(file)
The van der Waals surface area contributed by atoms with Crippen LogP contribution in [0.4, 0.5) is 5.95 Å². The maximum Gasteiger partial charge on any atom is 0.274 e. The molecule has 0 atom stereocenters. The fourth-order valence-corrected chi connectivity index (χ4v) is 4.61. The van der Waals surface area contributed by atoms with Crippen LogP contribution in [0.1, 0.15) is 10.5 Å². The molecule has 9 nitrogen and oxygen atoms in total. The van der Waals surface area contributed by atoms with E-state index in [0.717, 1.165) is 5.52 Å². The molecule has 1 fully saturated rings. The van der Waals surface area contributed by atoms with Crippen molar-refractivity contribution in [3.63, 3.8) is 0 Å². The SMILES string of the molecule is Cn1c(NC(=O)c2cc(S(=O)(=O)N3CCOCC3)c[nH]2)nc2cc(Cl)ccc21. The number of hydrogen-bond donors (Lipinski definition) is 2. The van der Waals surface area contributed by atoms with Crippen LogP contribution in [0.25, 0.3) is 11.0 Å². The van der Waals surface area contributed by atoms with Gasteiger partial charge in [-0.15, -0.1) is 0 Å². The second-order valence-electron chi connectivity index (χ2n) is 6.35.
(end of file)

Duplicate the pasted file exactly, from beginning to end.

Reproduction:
The van der Waals surface area contributed by atoms with Crippen LogP contribution in [0.4, 0.5) is 5.95 Å². The maximum Gasteiger partial charge on any atom is 0.274 e. The molecule has 0 atom stereocenters. The fourth-order valence-corrected chi connectivity index (χ4v) is 4.61. The van der Waals surface area contributed by atoms with Crippen LogP contribution in [0.1, 0.15) is 10.5 Å². The molecule has 9 nitrogen and oxygen atoms in total. The van der Waals surface area contributed by atoms with E-state index in [0.717, 1.165) is 5.52 Å². The molecule has 1 fully saturated rings. The van der Waals surface area contributed by atoms with Crippen molar-refractivity contribution in [3.63, 3.8) is 0 Å². The SMILES string of the molecule is Cn1c(NC(=O)c2cc(S(=O)(=O)N3CCOCC3)c[nH]2)nc2cc(Cl)ccc21. The number of hydrogen-bond donors (Lipinski definition) is 2. The van der Waals surface area contributed by atoms with Crippen LogP contribution in [0.25, 0.3) is 11.0 Å². The van der Waals surface area contributed by atoms with Gasteiger partial charge in [-0.15, -0.1) is 0 Å². The second-order valence-electron chi connectivity index (χ2n) is 6.35.